The Church and Moral Imagination

August 7th, 2018

The sum total of a balanced view of the American character and identity, the rituals and benefits of freedom for a few, the quest to perfect our Union, and the white supremacy refusal of equality is that the moral imagination of America in the second decade of the twenty-first century is dominated by the idolatrous and diabolical imagination. Again, what has and always will hinder the moral imagination of America is white supremacy that reserves the rights and benefits of America only to a few. The election of Donald Trump—who trumpets cynicism; white nationalism; patriarchy; ridicule of immigrants, women, and disabled persons; a Muslim ban; and the support of Trump from the KKK and alt-right racist groups—is indicative of the pervasiveness of the idolatrous and diabolical imagination. Let me be crystal clear: racism, misogyny, cynicism, xenophobia, patriarchy, and anti-immigrant blame discourse always surges from the heart of the diabolical imagination.

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Earlier in the chapter I shared how Burke suggested that the spirit of religion has long sustained moral imagination and moral imagination must be expressed afresh in each age. This means that if moral imagination in America is primarily centered on the idolatrous and diabolical imagination, we must correspondingly conclude that there is a lack of moral imagination in the religion of America, and most particularly in the contemporary American church. T.S. Eliot, in reference to morality and spirituality suggests:

The number of people in possession of any criteria for discriminating between good and evil is very small…the number of the half-alive hungry for any form of spiritual experience, or for what offers itself as spiritual experience, high or low, good or bad is considerable. My own generation has not served them well…. Woe to the foolish prophets, that follow their own spirit, and have seen nothing. (Kirk, “The Moral Imagination.”)

"How to Preach a Dangerous Sermon" (Abingdon Press, 2018). Order here:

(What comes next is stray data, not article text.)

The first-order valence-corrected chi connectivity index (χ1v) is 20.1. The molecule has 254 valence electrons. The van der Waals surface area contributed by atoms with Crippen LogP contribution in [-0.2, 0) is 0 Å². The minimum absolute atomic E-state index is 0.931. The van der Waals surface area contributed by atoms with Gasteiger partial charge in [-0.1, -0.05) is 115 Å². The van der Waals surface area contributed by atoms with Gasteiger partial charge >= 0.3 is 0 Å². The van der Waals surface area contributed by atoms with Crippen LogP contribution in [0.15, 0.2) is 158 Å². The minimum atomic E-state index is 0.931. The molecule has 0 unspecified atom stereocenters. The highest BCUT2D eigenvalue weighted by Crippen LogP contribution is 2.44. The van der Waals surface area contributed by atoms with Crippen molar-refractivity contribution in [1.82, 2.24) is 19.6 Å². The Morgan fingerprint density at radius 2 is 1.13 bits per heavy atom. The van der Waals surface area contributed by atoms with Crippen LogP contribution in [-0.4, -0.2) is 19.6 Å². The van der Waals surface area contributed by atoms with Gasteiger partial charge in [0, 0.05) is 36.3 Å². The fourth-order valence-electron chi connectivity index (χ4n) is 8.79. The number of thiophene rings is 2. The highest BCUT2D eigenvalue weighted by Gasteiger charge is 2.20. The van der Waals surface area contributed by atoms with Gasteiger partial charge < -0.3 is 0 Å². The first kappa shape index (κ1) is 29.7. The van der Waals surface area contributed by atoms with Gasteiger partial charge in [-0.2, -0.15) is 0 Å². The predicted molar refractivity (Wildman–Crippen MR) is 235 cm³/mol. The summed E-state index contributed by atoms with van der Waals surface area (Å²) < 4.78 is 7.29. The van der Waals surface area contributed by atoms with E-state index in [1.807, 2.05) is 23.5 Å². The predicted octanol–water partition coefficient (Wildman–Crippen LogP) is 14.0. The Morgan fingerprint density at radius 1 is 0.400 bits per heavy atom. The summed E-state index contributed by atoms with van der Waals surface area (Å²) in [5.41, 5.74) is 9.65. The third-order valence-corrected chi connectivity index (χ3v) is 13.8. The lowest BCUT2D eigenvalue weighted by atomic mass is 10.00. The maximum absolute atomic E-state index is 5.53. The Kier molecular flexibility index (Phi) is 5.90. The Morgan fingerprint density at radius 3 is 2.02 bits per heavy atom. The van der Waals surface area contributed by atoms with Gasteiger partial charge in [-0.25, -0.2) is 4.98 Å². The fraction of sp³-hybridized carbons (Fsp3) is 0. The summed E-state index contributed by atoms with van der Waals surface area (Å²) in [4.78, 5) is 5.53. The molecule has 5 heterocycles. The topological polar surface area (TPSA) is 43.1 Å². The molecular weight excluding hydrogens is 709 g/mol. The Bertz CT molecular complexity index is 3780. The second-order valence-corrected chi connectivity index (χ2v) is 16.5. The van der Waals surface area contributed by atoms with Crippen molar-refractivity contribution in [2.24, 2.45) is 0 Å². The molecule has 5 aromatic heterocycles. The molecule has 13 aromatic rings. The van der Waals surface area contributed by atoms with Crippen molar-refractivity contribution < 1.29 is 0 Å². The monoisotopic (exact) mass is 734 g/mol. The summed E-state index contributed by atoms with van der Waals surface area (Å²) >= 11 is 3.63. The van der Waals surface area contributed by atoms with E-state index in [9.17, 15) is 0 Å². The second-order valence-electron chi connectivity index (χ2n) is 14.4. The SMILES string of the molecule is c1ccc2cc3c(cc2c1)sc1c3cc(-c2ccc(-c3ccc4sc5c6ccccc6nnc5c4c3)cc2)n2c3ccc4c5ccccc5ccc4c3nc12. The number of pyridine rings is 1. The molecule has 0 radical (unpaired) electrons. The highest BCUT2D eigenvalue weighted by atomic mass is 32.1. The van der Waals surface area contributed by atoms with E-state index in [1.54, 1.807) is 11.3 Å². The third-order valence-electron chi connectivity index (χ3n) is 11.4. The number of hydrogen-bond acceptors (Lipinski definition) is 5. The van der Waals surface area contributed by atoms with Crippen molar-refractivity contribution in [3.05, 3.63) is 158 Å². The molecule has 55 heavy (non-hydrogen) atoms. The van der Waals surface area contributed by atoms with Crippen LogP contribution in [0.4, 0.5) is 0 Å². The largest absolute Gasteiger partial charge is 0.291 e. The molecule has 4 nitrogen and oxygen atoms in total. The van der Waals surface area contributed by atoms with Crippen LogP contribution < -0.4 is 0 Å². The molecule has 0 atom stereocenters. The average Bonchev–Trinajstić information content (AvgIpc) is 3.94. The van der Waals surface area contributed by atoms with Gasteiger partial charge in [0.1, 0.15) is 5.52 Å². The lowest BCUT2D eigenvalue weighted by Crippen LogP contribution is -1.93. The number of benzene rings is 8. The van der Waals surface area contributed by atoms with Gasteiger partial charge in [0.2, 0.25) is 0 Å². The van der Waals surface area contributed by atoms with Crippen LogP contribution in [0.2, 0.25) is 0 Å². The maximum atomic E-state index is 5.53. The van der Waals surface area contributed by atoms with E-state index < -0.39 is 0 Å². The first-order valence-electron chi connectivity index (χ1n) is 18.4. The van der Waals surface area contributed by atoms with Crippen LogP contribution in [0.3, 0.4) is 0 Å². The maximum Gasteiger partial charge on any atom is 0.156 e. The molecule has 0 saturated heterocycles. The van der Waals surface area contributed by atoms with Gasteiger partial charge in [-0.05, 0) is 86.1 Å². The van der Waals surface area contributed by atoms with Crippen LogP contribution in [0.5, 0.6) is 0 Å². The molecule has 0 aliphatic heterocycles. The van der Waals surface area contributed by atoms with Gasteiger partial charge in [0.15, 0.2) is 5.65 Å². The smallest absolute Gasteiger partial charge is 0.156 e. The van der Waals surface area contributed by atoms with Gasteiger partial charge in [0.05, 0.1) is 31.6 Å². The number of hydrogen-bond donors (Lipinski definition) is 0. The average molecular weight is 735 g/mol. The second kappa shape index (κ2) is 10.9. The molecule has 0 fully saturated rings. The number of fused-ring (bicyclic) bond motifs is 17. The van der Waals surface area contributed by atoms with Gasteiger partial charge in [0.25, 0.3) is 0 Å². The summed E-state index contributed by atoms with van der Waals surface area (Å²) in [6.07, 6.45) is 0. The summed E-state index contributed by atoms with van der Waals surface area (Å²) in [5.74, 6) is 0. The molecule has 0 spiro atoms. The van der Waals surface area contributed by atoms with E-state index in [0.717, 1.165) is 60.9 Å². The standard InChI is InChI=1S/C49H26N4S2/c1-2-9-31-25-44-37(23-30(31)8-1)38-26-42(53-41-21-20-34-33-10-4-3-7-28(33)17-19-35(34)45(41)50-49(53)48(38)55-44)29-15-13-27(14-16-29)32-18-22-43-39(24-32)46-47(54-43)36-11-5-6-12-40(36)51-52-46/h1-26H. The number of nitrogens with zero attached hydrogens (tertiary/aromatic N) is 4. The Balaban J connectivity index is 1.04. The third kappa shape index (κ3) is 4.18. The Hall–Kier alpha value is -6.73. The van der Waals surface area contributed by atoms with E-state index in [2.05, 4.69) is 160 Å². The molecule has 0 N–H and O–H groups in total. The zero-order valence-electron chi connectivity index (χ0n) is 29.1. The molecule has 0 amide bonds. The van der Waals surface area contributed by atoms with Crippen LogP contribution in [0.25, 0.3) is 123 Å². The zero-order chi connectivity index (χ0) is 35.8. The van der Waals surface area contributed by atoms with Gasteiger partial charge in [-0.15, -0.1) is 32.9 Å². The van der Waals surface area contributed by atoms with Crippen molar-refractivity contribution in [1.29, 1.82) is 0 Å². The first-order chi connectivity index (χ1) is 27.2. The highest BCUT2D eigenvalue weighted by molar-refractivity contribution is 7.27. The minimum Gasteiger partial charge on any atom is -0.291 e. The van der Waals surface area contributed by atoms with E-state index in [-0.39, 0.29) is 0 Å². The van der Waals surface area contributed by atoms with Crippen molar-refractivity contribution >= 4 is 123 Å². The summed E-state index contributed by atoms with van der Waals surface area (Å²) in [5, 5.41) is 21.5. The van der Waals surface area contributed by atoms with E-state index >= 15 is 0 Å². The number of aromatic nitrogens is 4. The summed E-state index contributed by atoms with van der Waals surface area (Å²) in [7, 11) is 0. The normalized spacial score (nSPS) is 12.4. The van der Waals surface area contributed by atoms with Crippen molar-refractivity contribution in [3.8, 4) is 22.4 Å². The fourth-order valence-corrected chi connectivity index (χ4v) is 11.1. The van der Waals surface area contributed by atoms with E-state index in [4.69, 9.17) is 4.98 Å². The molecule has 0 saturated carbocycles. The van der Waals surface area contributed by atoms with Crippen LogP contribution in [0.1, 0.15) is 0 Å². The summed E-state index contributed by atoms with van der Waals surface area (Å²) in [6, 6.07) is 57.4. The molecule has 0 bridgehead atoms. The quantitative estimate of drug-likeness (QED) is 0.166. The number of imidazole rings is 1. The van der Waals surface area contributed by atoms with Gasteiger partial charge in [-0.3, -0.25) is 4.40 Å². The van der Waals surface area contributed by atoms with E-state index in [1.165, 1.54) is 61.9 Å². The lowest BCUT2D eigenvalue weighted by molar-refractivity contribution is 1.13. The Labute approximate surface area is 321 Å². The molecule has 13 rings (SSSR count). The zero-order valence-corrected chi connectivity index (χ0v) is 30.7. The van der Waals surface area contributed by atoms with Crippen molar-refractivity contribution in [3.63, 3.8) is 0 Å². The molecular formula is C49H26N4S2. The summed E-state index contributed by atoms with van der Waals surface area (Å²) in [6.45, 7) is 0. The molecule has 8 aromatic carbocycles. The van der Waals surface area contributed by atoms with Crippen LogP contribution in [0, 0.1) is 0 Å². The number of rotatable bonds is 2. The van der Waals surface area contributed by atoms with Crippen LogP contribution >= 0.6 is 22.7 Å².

Eliot’s statement is true today, and therefore, is an indictment of the majority of the American Christian church. His admission that his generation has not served the people well could be spoken of the majority, but not all, of the contemporary church in the second decade of the twenty-first century. People operating in the idolatrous and diabolical imagination have a difficult time discerning good from evil and are hungry for any form of spiritual experience, high or low, good or bad. Where is the moral imagination of the church? If religion sustains moral imagination, and there is little moral imagination, how is the church functioning? What is the church doing? My belief is that the majority of the church has not served the people well.

Therefore, the purpose of this book is to clearly delineate how moral imagination can be fostered in the church through preaching. In the context of preaching, I define moral imagination as

the ability of the preacher, intuitive or otherwise, in the midst of the chaotic experiences of human life and existence, to grasp and share God’s abiding wisdom and ethical truth in order to benefit the individual and common humanity.

Moral imagination of the true Christian faith advocates against racism, misogyny, patriarchy, homophobia, discrimination, cynicism, scapegoating, blame, and so on, and visions all human beings created in the image of God, and as such, warrants the ritual and benefits of freedom for all. It is simply not possible for adherents of the Christian faith to support systems and individuals that advocate that only a few lives matter. When the church advocates and supports individuals and systems that articulate and function in such a manner, the church has abdicated its leadership in moral imagination, and then the culture and society can only slip into the human default position of idolatrous and diabolical imagination.

Preachers would do well to look at key expressions of moral imagination. To speak to the moral imagination of twenty-first-century America, there are lessons that can be learned from the chaotic 1950s and ‘60s, a time of some of the most important expressions of moral imagination in American history. There are moments and periods in American history where, because of moral imagination, there is significant movement to freedom, where the movement to make the reality that all lives matter visible and tangible in culture and society moves us closer to perfecting the Union.

Excerpted from How to Preach a Dangerous Sermon by Frank A. Thomas. Copyright © 2018 Abingdon Press. Excerpted by permission of Abingdon Press. All rights reserved. No part of this excerpt may be reproduced or reprinted without permission in writing from the publisher.

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